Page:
It is clear that those involved in preparing the FCC white paper on capacity tried to make the results fit the recommendations they already included in their National Broadband Report to Congress. In reality, this capacity study should have been prepared and released prior to their recommendations to Congress. The FCC focused only on major events or incidents and did not run scenarios based on day-to-day operational requirements. These daily incidents will occur in small geographic areas, sometimes within only a one or two block area of a city or within one-quarter or one-half mile of a jurisdiction. In many cases, these areas will only have broadband coverage from one or two cell sectors. Since this is the norm for public safety responses, this should have been the criterion for evaluation of the amount of spectrum required.

The FCC statement that capacity is based on a number of cell sectors per site, times the amount of spectrum available within each sector, divided by the frequency reuse factor, is true and correct. However, its assumption that public safety would build out fewer sites if it had more spectrum available is not correct. In the case of public safety and its planned network, doubling the amount of spectrum it has available will double or more the amount of bandwidth available within each cell sector. Therefore, the assumption that total capacity is based on other factors as well is not correct. The proper calculations should look at a single cell sector, map the bandwidth available within that cell sector, and then calculate the amount of data traffic (data and video) that will be required both inbound and outbound for typical incidents including a building fire, bank robbery, hostage situation, gang fight, and other incidents that occur on a daily basis but in random locations within jurisdictions.

Further, their discussion of cell sectors and capacity assumes that incidents will occur in areas already heavily covered by commercial network operators. This too is a flawed assumption. If we look at New York City as an example, the commercial operators have learned from experience that in the Theatre District, when the shows let out, the demand for voice and data services will peak. The network operators design and build their systems based on this type of demand, primarily in identifiable locations. The reality of the situation is that criminal events, fires, and other emergencies are not predictable by location, and in many instances the demand for public safety services will occur in areas of the jurisdiction that are lightly served by commercial operators, but bandwidth must be available for public safety.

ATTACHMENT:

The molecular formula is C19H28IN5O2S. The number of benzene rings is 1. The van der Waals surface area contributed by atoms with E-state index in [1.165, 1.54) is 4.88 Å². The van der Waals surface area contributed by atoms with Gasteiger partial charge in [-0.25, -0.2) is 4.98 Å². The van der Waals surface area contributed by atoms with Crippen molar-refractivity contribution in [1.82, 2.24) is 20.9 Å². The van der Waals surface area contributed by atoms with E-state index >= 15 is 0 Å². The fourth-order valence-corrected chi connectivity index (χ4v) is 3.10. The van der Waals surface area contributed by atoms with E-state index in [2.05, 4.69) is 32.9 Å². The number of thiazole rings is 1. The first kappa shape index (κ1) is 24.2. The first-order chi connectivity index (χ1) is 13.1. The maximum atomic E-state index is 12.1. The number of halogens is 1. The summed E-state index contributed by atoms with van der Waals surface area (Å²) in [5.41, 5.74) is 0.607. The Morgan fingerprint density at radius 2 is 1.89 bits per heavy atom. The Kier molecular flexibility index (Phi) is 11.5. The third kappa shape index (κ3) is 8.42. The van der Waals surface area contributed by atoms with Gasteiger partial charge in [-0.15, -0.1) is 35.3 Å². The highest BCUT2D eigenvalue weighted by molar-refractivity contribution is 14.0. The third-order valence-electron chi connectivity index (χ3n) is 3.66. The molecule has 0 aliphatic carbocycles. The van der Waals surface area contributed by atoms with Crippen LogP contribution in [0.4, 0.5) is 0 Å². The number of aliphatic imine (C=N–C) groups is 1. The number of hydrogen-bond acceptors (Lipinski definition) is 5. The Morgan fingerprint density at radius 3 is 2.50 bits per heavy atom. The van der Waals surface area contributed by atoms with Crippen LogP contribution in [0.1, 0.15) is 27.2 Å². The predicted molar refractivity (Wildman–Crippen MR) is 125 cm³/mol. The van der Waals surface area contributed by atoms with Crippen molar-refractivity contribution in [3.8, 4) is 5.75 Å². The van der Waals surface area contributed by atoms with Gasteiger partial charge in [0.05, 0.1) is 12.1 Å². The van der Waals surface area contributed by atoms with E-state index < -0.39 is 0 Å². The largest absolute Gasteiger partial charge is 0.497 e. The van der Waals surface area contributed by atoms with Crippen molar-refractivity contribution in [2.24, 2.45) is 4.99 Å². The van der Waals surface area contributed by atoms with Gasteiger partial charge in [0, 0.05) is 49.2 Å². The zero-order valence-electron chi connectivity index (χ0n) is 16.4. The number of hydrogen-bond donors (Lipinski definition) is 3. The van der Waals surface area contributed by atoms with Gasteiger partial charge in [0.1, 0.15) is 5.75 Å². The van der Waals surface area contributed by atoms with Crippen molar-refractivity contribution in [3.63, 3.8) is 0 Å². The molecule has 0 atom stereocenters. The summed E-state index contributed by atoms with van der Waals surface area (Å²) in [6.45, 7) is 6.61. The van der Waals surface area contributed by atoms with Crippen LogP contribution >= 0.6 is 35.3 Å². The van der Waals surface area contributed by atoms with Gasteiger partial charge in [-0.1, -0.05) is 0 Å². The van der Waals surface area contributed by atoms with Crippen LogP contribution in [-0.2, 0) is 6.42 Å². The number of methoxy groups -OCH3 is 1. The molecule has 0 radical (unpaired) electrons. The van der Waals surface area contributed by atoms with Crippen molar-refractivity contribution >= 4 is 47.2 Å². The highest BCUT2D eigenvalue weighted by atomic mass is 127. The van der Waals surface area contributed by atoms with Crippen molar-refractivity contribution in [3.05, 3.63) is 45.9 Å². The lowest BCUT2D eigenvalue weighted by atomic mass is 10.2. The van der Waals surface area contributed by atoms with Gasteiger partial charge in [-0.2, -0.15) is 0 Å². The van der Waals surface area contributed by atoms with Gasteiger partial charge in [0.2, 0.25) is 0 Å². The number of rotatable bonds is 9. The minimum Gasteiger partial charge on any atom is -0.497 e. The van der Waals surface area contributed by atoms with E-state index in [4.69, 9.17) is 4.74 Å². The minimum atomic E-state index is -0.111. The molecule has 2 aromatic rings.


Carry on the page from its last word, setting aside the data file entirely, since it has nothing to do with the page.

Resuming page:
It is my opinion that the authors of the paper were charged with reinforcing the position previously taken by the FCC that the D Block should be auctioned to a commercial operator. Instead, they should have been charged with taking an uncommitted view of the needs of the public safety community and developing a paper based on an understanding of the differences between commercial and public safety networks and requirements. It appears that this FCC white paper was developed for the purpose of further justifying a position it already recommended to Congress in the National Broadband Report. There are many discrepancies in the FCC white paper and a number of assumptions that, while they may be valid for commercial networks, are not valid for a mission-critical public safety broadband network.

The bottom line for me is that the FCC delivered a report that attempts to once again justify its position that 10 MHz of spectrum is sufficient for use by public safety on a daily basis and that during the occasional times when this is not enough, public safety will be able to make use of commercial network operators’ spectrum on some as yet undefined type of priority access. Further, the studies referenced in this report look at broadband capacity from a macro level rather than from a cell sector level. The result is a paper that does not address the real-world broadband requirements of the public safety community on a daily basis, though it does meet the FCC’s goal of justifying its recommendations already presented to Congress.

Andrew M. Seybold

Note: My full response to the FCC’s capacity white paper is below in PDF format.

AMSRebuttalFCCCapacity06-23-10